How did you get started in music?
My dad is a guitarist, and he signed me up for the conservatory at quite a young age. I played the drums, the flute – a bit of everything! I was born in [Parisian suburb] Mantes-la-Jolie but I moved to Biarritz at 15, while I was still in high school. There, I met this super cool chick – I was listening to Angus & Julia Stones at the time, and we started a folk duo that we called Betty Kiwi. We gained a bit of local notoriety, I remember we opened for Aaron! Then, I moved back to Paris to study and I started playing in the band Jabberwocky.
Can you tell us about Cannery Terror?
It was a garage-rock duo that I started with my friend Roxane, whom I met in high school in Biarritz. We put out an EP and a vinyl record in 2016. We were on the latest Burger Records compilation. When Agar Agar started, I would do two-week tours with Agar, then two weeks with Cannery – but maintaining two musical projects at once is impossible! Also, Rox moved to LA, and she’s getting married!
Is it important for you to work as a duo?
It’s funny, I realize that I’ve always worked that way, and I love it. Right now, I don’t see myself writing alone.With me and Armand being art students, we share an artistic sensibility that we find important, and we need to express it through our projects – musical or not. Armand only listens to electronic music, and I listen to garage. He helped me discover things that weren’t at all part of my musical spectrum, and we’re very complementary in that way.
It seems as though vocals are more like an instrument in your compositions. Can you elaborate?
Instinctively, it’s nice not to surrender to conventions – even to the point of not even considering the idea of convention. I hate being asked for a radio-ready tune. When you write a song that’s six minutes long, it sucks when they edit it down to four minutes! Why is it that they can’t play a 20-minute Pink Floyd song on France Inter? I don’t understand! Why is it that they can only play three-minute songs on the radio? It’s like this constant stream, you don’t even pay attention anymore!
The social media revolution has turned everything upside down. Do you think that is a good thing for artists?
Today’s music world is completely different. You don’t need to get on the radio to exist, you just need Instagram! But then again, the whole thing is incredibly narcissistic. When I post one of my paintings on my feed, I get 80 likes, but when it’s a photo of myself, I get 500! It’s quite a dangerous tool, it kills creativity ! Girls became famous for showing her ass on Instagram, and now they make music! Appearance is everything : everybody knows her, but no one has heard her songs.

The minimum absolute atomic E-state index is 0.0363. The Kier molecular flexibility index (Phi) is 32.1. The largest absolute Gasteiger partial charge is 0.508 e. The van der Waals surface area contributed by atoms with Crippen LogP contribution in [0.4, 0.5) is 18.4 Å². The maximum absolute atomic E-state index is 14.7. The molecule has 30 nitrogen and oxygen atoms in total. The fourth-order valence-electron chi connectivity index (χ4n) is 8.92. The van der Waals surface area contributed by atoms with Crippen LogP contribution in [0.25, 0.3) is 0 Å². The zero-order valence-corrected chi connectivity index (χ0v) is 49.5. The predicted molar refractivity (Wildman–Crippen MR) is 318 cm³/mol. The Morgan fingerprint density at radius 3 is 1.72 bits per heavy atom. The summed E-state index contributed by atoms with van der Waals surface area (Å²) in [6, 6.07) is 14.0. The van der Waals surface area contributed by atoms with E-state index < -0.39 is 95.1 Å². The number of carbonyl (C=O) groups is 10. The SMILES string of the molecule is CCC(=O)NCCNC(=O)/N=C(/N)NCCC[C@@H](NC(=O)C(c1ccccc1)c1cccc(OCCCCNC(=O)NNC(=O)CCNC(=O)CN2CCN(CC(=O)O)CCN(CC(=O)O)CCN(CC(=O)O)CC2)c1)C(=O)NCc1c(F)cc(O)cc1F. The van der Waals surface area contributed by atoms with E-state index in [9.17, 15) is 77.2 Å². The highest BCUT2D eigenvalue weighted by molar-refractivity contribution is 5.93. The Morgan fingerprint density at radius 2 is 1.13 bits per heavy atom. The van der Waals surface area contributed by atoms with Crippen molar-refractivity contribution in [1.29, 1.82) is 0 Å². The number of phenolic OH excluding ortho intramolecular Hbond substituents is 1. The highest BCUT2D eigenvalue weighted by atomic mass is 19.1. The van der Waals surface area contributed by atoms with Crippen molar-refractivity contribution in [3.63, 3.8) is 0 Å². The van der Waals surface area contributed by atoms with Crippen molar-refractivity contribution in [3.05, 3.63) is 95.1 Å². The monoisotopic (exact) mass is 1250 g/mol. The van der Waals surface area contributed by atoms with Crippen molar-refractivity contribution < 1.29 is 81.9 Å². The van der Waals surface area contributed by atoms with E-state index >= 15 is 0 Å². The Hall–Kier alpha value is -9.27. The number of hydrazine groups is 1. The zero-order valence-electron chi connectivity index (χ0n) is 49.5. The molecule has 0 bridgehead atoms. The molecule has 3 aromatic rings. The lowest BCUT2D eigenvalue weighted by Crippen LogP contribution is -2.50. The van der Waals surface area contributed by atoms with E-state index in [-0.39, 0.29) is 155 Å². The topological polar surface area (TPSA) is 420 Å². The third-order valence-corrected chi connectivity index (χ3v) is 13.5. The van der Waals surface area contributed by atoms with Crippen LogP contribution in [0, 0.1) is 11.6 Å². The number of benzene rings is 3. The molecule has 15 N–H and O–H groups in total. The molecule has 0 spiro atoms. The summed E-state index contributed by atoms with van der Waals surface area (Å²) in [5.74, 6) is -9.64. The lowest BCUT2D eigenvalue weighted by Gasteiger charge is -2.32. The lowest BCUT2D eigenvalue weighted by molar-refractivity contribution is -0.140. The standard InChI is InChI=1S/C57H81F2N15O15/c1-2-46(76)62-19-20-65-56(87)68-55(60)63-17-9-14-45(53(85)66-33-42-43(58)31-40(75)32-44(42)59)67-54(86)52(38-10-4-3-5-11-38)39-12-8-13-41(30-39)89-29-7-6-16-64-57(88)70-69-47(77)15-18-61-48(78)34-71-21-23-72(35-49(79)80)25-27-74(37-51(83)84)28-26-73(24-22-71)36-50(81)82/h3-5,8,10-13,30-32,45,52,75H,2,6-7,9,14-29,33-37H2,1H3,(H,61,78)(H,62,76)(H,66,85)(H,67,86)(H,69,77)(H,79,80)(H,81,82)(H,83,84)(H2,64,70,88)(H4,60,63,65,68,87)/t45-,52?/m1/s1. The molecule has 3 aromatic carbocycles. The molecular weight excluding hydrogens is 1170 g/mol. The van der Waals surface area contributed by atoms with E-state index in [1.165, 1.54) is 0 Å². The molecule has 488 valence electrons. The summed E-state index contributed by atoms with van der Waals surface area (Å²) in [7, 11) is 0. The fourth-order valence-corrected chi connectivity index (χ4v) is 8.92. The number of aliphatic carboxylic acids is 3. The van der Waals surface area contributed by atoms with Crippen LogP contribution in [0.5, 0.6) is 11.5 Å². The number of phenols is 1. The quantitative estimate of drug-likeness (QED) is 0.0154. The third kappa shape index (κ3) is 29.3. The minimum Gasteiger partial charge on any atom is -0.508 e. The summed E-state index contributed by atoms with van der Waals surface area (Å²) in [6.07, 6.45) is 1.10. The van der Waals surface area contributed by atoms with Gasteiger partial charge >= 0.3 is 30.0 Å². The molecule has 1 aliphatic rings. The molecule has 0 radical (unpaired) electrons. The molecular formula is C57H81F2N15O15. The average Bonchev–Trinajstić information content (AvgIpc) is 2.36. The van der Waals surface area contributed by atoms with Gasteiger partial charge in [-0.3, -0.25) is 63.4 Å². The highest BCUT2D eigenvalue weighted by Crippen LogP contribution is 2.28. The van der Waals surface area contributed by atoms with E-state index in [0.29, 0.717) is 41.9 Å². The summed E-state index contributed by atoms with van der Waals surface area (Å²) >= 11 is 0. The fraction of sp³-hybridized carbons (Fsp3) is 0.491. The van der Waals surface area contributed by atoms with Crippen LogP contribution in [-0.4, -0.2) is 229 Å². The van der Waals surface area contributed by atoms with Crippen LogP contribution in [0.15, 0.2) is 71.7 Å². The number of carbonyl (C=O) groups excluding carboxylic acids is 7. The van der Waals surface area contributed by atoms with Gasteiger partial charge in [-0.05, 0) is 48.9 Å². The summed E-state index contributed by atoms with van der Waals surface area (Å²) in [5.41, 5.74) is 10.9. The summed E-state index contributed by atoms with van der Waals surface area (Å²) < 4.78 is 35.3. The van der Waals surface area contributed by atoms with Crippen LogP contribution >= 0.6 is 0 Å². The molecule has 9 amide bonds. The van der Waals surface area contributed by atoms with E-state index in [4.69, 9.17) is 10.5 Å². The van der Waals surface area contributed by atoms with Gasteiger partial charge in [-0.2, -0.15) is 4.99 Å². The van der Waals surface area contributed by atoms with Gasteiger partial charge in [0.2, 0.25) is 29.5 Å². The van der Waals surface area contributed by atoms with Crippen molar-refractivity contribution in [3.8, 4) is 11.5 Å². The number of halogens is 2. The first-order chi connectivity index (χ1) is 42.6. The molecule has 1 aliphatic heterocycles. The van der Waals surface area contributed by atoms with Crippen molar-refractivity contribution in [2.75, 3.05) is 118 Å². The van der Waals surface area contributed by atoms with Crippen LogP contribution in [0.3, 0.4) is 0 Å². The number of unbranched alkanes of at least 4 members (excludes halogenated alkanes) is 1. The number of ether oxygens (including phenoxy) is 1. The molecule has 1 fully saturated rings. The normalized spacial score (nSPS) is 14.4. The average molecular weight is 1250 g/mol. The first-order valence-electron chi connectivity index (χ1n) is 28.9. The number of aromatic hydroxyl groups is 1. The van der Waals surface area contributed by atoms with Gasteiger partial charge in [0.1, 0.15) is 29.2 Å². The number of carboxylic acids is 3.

We love women musicians and artists, but why are there so few?
Music is sorely lacking a female presence! I have a lot of friends in LA, I can’t believe how many cool girls there are there, who have this crazy onstage charisma, who have their own thing going on. I love Clementine Creevy from Cherry Glazerr, that girl is incredible! During a six-month French tour with Jabberwocky, I think I played with only one girl! Women are few and far between! I don’t understand why. All those chicks “fronting” bands are just standing there, singing into a mic. It’s revolting! But the whole thing is so beyond me that I don’t see how to change things. It’s very ingrained in our culture, and it makes women think twice about going into this industry instead of another one, which is too bad. When we released the first Agar single, people writing pieces about us would always describe us as “Armand on the machines, Clara on vocals”, even though I also write as part of this project. They’re not even pondering the idea, or they can’t even fathom it – because I’m a woman. It’s really offensive!
The Agar Agar project is getting bigger, and your first album is set to drop at the end of 2018. How do you plan on carrying on after that? Are you going to sign to a bigger label?
I had a traumatic experience with a major label, the idea makes me want to puke. You have to learn to say NO! It’s extremely hard when you’re starting out on a project. You can’t take just anything. I prefer turning down a 10,000-euro Chanel advert that I feel doesn’t represent me, even if that’s a whole lot of money. You have to find a balance – when you have your convictions, even though the money’s tight, you still have your freedom. It’s out of the question for me to sign Agar to a big label. That side of the industry has no humanity. I prefer to work with indie labels like Cracki Records, which is run by two very passionate people. I give my all to this project, and I don’t want to mess it up! I feel extremely lucky to be able to make a living from my passion. You have to believe in it, and if our album flops, it’s not a big deal. I’ll just get back on my feet and keep going.
Clara’s three favourite albums:
Pom pom (Ariel Pink) – R Plus Seven (Oneohtrix Point Never) – Manipulator (Ty Segall).